Wednesday, October 6, 2010
PYHO - Marriage is not a fairytale
Shell over at Things I Can't Say hosts - Pour Your Heart Out. It is a place to just get whatever is weighing on your heart out. Please be kind to all of the posters.
So in keeping with last week’s post regarding the wedding I thought I would now offer some unsolicited marriage advice since after that great big party comes the harsh reality of “wedded bliss.” If you are going into this expecting marriage to be a fairytale I will suggest two things –
1) Get your head examined.
2) Run fast now.
Marriage is not a fairytale. It’s more of a comedic drama. Sometimes it’s action/adventure, occasionally horror and every once in a blue moon it falls under romance. I get mad at my husband an average of 3-4 times per day. And that is an improvement after 4 years together and 2.5 years of marriage. He might leave a bowl of cereal in the sink with milk in it or not get up immediately when I ask him to take the trash out. Yep – we are really tolerant in our household. Our last good argument was about the fact that he uses more gas then I do when he drives my car since he accelerates quicker/drives faster. It took us a few hours to calm down from that one. Marriage brings out the maturity in you – or the three year old depending on the day. Here are some of my nitty gritty survival tips when it comes to navigating married life –
1) Be realistic. It’s not always going to be wine and roses. Whatever annoyed you about your mate will still be there after the big day. Just because you signed a certificate it didn’t erase those things. There are going to be times where one or the other person is mean, selfish or just a jerk. This is not grounds for divorce – although it sounds good when you are standing there yelling/crying/hyperventilating and snotty. It’s time to realize you took two independent beings and are forcing them to share their lives. You will disagree. You won’t always like each other. Sometimes – you won’t even want to be in the same house as the other person. You will also take things out on each other when upset. It’s all a part of marriage. Luckily so is making up and laughing. Take it in stride and know that tomorrow is another day.
2) Money is evil. You are going to fight about it. There is never going to be enough of it. Opposites attract for a reason and this applies to financial styles in your marriage too. I am a saver and budgeter. Joey blinks and all of his money has *poof* disappeared. Yep – we have had some doozies over this. You just have to keep working at it. We tried having a joint checking account. MASSIVE FAIL. I went back to controlling the checking account and Joey just gives me cash each week to deposit. I still hate that he can’t manage money to save his life but I knew that going into this. I have tried a million techniques to reign him in but now I know – it must be genetic because nothing works. So I keep $20 in my wallet for when he needs gas (usually Wednesday or Thursday) and just say no a lot. I don’t give in and buy the big things for him anymore and somehow we work it out. Neither one of us married the other for their money so we can struggle through the lean times together.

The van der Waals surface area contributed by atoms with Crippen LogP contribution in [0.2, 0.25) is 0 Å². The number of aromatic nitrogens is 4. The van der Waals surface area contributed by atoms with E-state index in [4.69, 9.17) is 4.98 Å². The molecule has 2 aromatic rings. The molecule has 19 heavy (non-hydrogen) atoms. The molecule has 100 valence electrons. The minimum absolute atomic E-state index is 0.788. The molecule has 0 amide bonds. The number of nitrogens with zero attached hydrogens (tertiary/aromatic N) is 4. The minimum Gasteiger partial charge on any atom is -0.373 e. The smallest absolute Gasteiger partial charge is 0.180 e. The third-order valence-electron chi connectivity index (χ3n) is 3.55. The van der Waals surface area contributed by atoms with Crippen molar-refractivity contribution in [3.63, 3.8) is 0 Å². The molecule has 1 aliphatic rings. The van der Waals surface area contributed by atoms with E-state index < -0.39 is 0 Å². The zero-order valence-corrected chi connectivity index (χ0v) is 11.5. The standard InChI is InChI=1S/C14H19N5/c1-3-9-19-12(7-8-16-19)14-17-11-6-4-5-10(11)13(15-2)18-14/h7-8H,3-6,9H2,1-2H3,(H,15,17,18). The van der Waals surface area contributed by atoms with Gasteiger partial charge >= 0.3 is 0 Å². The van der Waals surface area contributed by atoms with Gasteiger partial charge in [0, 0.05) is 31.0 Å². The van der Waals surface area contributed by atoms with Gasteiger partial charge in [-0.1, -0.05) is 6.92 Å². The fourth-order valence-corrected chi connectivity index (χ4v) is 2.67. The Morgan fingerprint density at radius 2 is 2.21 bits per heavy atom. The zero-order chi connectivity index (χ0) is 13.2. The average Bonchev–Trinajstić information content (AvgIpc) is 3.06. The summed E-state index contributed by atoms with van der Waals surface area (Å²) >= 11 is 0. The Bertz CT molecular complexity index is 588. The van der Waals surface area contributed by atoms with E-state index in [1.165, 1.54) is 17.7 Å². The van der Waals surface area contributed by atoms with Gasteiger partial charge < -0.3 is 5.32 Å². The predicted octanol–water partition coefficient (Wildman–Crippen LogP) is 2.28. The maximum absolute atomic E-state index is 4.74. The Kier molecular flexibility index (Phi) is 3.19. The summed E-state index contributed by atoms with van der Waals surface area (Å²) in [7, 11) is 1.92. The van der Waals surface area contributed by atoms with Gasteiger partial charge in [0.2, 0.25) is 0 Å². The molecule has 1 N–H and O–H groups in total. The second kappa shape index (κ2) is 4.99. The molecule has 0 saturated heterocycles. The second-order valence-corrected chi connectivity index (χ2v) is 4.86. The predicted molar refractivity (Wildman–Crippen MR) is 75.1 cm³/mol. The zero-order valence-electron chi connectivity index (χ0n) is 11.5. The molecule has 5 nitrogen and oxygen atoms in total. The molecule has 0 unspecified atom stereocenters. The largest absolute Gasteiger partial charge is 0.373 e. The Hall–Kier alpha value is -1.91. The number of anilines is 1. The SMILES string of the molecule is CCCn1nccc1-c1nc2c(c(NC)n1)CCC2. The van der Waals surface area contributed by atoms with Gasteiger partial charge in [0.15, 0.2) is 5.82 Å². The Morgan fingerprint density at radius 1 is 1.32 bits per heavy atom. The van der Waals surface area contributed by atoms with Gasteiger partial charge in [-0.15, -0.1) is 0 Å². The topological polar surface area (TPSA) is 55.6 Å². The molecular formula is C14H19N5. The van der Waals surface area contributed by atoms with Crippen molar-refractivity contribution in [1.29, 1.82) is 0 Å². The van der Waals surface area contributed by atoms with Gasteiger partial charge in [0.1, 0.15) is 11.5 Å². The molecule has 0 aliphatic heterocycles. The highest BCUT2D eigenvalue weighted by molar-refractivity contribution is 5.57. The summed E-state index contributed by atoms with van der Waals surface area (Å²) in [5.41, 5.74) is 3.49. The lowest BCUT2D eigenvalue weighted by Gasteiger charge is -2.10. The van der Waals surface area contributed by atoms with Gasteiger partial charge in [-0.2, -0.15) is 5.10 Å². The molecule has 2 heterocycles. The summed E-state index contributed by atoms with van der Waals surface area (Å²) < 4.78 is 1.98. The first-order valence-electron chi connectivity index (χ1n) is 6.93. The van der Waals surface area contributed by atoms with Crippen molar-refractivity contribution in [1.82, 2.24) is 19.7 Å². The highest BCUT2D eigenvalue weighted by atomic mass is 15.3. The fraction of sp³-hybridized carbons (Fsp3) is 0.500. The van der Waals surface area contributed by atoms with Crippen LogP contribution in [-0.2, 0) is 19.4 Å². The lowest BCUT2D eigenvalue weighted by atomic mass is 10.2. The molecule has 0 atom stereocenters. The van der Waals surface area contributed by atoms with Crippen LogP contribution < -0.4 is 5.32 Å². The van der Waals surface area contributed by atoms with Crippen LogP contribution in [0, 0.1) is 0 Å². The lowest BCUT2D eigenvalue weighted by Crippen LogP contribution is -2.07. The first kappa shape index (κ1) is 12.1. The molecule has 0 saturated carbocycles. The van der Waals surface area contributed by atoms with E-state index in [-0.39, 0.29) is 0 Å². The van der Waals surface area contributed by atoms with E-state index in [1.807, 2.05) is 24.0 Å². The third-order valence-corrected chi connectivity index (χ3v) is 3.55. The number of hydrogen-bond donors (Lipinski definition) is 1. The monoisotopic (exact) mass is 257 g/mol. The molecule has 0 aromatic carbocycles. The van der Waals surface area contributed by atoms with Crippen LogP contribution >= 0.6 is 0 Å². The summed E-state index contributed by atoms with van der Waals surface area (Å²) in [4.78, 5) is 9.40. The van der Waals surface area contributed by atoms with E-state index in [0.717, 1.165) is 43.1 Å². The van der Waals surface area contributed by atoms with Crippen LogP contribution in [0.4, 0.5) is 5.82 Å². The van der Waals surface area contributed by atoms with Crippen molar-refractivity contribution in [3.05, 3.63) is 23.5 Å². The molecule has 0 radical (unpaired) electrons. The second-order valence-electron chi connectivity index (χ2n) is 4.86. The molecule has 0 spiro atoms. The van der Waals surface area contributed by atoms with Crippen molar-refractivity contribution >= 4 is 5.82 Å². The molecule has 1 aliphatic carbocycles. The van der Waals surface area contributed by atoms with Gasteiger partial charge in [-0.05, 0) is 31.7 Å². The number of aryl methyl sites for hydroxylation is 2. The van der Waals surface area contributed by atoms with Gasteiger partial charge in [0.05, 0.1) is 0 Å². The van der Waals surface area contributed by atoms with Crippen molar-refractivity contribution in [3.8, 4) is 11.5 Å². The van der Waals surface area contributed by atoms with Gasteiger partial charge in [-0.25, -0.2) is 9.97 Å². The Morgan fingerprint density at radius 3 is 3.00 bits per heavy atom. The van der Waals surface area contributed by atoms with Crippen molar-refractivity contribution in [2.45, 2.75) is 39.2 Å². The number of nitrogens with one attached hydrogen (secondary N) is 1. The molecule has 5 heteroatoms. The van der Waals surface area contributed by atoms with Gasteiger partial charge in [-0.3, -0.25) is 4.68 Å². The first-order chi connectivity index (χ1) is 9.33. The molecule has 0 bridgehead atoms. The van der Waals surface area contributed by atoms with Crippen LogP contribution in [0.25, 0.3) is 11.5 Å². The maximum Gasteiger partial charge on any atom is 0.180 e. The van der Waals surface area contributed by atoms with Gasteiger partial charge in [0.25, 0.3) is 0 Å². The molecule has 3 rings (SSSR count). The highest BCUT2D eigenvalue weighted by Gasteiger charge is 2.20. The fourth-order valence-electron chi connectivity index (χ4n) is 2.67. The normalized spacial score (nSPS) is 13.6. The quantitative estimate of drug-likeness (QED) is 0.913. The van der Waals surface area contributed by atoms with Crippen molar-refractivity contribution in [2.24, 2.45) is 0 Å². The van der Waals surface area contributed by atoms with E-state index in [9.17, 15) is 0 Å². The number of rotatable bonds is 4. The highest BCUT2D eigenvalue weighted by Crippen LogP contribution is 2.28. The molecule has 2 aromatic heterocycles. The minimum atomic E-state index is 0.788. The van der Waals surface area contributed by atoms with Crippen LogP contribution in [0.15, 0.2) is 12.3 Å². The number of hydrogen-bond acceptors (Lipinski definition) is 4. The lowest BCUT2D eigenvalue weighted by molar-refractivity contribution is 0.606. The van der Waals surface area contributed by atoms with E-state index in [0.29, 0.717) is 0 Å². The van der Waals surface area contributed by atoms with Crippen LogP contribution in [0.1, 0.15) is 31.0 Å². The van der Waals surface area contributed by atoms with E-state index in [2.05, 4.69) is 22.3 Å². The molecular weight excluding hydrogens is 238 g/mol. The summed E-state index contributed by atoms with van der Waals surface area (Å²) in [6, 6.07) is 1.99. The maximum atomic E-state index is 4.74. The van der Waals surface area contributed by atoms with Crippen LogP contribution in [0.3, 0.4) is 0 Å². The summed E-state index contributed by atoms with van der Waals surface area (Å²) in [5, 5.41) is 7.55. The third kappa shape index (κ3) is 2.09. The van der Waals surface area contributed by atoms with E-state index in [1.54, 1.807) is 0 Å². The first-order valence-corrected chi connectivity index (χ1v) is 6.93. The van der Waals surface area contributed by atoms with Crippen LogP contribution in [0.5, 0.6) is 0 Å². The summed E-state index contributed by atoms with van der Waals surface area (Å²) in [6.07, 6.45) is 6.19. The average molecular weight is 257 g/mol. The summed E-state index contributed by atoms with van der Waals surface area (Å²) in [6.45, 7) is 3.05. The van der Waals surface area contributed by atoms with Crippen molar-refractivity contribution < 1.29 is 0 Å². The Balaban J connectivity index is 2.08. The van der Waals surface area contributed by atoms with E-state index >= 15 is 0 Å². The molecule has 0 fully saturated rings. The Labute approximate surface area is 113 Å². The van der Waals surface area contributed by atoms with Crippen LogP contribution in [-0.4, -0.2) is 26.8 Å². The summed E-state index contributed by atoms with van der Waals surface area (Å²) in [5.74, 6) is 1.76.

3) Marry the right person. If you are entering into marriage with a list of things you would like to change about your partner your marriage is doomed to fail. Joey’s uncle when he was doing our premarital counseling told us point blank – if you don’t like who you see before you now – cancel the wedding. Whether the invitations are out or the hall is rented – you can’t enter marriage thinking you will end up with someone different then the person you married after you mold them. Marriage will change both of you. You are going to grow and develop as a couple. Pull from your partner’s strengths and help them with their weaknesses. That is acceptable. Don’t think though that you can marriage a country boy and turn him into a Gucci wearing city guy. You get the person you fell in love with – forever. Don’t fault that person for staying true to themselves.
4) Love is a commitment. So is marriage. When things are going well its easy to be in love and to stay married. When you are cooking Ramen noodles for the 3rd time that week and splitting the last $13 in the checking account between the two of you for gas money. It’s a little harder. Marriage says for better or for worse. You don’t get to quit your job just because you had a bad day. The same goes for marriage. Your JOB as a spouse is to believe in the other person, support them and to be there for each other. Even when the world is falling apart around you. Commitments take strength and guts – Are you up for the challenge?
What are some of your tricks and tips for a successful marriage? What do you wish someone had told you?